Exactly one week after the Maryland General Assembly session ended, the casket bearing the late state House Speaker Michael Busch was brought into the Maryland State House to lie in state.
Busch, who was 72 years old, died after he was hospitalized for pneumonia. He was the longest-serving House speaker in Maryland history, and he would lie in state in the oldest state house in continuous use.
Maryland Gov. Larry Hogan was first to speak after Busch’s casket was brought into the state house and placed in the rotunda.
“Mike Busch dedicated the greater part of his life in service to his state,” Hogan told the assembled crowd. “And he left Maryland a better place than when he found it.”
Hogan added, “Few have served Maryland with as much passion and dedication as Mike Busch did. And few will leave this earth as well-loved and esteemed as he was.”
Del. Maggie McIntosh addressed Busch’s wife, Cindy, and his daughters, Erin and Megan.
“Thank you for sharing your husband and your father with the Maryland House of Delegates. Those of us who served with him know that the job and the role he loved most was being a father.”
McIntosh recalled how Busch followed his daughter’s athletic and scholastic accomplishments.
“We heard about almost every game, we know every score you made,” McIntosh said to his daughters.
She joked that Busch’s colleagues also knew about every ACL tear and knee injury, but then told Busch’s daughters, “You did just as your father would have done. You just kept fighting through an injury and returned to the sport that you loved. That’s just the way your father lived his life.”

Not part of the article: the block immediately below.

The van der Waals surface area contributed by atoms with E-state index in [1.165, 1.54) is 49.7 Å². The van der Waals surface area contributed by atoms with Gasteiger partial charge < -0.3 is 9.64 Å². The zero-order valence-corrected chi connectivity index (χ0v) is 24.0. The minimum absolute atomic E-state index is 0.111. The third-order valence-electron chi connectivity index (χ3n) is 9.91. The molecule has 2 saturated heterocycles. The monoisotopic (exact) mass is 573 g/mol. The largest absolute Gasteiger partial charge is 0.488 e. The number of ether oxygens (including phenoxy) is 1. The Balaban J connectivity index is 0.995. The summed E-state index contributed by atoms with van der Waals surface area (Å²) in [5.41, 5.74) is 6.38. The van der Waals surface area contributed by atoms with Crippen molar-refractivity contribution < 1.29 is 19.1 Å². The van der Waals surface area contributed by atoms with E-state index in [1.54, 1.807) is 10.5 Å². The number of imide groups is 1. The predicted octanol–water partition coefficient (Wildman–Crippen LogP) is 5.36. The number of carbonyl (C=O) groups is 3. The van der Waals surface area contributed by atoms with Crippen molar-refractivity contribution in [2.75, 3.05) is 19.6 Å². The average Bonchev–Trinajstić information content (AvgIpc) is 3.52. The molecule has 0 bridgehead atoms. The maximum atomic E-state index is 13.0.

In a voice choked with emotion, McIntosh said, “There are no words big enough or loving enough to describe what Michael Erin Busch gave to those of us who served with him.”
She concluded, “Rest in peace, my speaker, our leader and our friend.”
Adrienne Jones, House speaker pro tem, said while many knew Busch as “coach,” he could also have been a psychologist.
She said he would always ask how his colleagues were doing and ask, “What’s on your mind? Talk to me about it; come into my office.”
Del. Dereck Davis said Busch wasn’t afraid to share credit. “He was strong enough, courageous enough and humble enough to let others shine, to let others stand before him,” Davis said.
Former Sen. Barbara Mikulski addressed those gathered in the state house, saying of Busch, “He coached us all on how to do our job with honor, with integrity, and also to make sure that we are now and forever forward, Team Maryland.”
Hundreds of people filed into the state house to pay their respects, and among them was Will Scott, who lives in Busch’s district.
Scott, who ran for office in Annapolis, said Busch was a mentor to him.
“I didn’t win, but that wasn’t his fault!” Scott said with a smile. Scott explained he knew Busch for more than 30 years, before Busch became a leader in the legislature.
“If you met him on the street, he was the same humble guy the last time I saw him a couple of weeks ago, as he was the first time I met him. That says more about a person than almost anything else in my book,” Scott said.
Carla Anderson, who describes herself as having been born and raised in Annapolis, said she felt compelled to pay her respects for several reasons.
“It’s history. He’s been the House speaker the longest, and he was here right up until his death. That’s dedication,” Anderson said.
She added that she met Busch several times, and he had visited her church.
“He’s someone who was about the people and wanted to make a difference,” Anderson said. She was sure that will be evident in the turnout at Busch’s funeral set for Tuesday at St. John Neumann Church in Annapolis.
“Whoever comes behind him is going to have some tall boots to fill,” she said.
WTOP’s Kate Ryan reported from the Maryland State House in Annapolis.
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